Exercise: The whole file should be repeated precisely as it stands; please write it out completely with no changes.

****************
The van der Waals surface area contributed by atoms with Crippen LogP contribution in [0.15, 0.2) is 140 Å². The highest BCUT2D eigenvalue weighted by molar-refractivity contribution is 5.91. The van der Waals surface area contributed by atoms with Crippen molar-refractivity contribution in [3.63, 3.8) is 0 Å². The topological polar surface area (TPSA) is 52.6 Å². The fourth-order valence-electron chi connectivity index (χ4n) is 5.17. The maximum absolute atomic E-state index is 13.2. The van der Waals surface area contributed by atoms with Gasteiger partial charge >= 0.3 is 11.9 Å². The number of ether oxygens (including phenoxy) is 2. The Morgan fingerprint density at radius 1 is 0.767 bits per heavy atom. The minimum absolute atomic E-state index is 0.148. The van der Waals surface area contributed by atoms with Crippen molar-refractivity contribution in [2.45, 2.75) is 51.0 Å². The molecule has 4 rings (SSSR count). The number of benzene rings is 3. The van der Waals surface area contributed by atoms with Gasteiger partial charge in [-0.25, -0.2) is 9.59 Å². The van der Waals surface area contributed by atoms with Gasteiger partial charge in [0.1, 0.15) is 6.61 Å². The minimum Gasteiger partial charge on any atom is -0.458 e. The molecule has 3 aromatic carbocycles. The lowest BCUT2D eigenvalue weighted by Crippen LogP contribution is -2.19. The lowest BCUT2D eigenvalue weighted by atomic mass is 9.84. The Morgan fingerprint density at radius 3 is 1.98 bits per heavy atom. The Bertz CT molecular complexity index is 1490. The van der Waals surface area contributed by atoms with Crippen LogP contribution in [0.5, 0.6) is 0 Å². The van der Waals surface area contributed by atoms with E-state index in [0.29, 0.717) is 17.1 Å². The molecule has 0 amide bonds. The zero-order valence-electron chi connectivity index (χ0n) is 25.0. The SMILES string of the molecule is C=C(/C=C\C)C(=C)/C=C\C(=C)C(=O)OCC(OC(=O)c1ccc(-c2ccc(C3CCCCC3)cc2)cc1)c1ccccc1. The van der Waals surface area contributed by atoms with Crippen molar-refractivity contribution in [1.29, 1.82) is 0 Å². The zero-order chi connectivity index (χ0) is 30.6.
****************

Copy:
The van der Waals surface area contributed by atoms with Crippen LogP contribution in [0.15, 0.2) is 140 Å². The highest BCUT2D eigenvalue weighted by molar-refractivity contribution is 5.91. The van der Waals surface area contributed by atoms with Crippen molar-refractivity contribution in [3.63, 3.8) is 0 Å². The topological polar surface area (TPSA) is 52.6 Å². The fourth-order valence-electron chi connectivity index (χ4n) is 5.17. The maximum absolute atomic E-state index is 13.2. The van der Waals surface area contributed by atoms with Gasteiger partial charge >= 0.3 is 11.9 Å². The number of ether oxygens (including phenoxy) is 2. The Morgan fingerprint density at radius 1 is 0.767 bits per heavy atom. The minimum absolute atomic E-state index is 0.148. The van der Waals surface area contributed by atoms with Crippen molar-refractivity contribution in [2.45, 2.75) is 51.0 Å². The molecule has 4 rings (SSSR count). The number of benzene rings is 3. The van der Waals surface area contributed by atoms with Gasteiger partial charge in [-0.25, -0.2) is 9.59 Å². The van der Waals surface area contributed by atoms with Gasteiger partial charge in [0.1, 0.15) is 6.61 Å². The minimum Gasteiger partial charge on any atom is -0.458 e. The molecule has 3 aromatic carbocycles. The lowest BCUT2D eigenvalue weighted by Crippen LogP contribution is -2.19. The lowest BCUT2D eigenvalue weighted by atomic mass is 9.84. The Morgan fingerprint density at radius 3 is 1.98 bits per heavy atom. The Bertz CT molecular complexity index is 1490. The van der Waals surface area contributed by atoms with Crippen LogP contribution in [0.5, 0.6) is 0 Å². The van der Waals surface area contributed by atoms with E-state index in [0.29, 0.717) is 17.1 Å². The molecule has 0 amide bonds. The zero-order valence-electron chi connectivity index (χ0n) is 25.0. The SMILES string of the molecule is C=C(/C=C\C)C(=C)/C=C\C(=C)C(=O)OCC(OC(=O)c1ccc(-c2ccc(C3CCCCC3)cc2)cc1)c1ccccc1. The van der Waals surface area contributed by atoms with Crippen molar-refractivity contribution in [1.29, 1.82) is 0 Å². The zero-order chi connectivity index (χ0) is 30.6.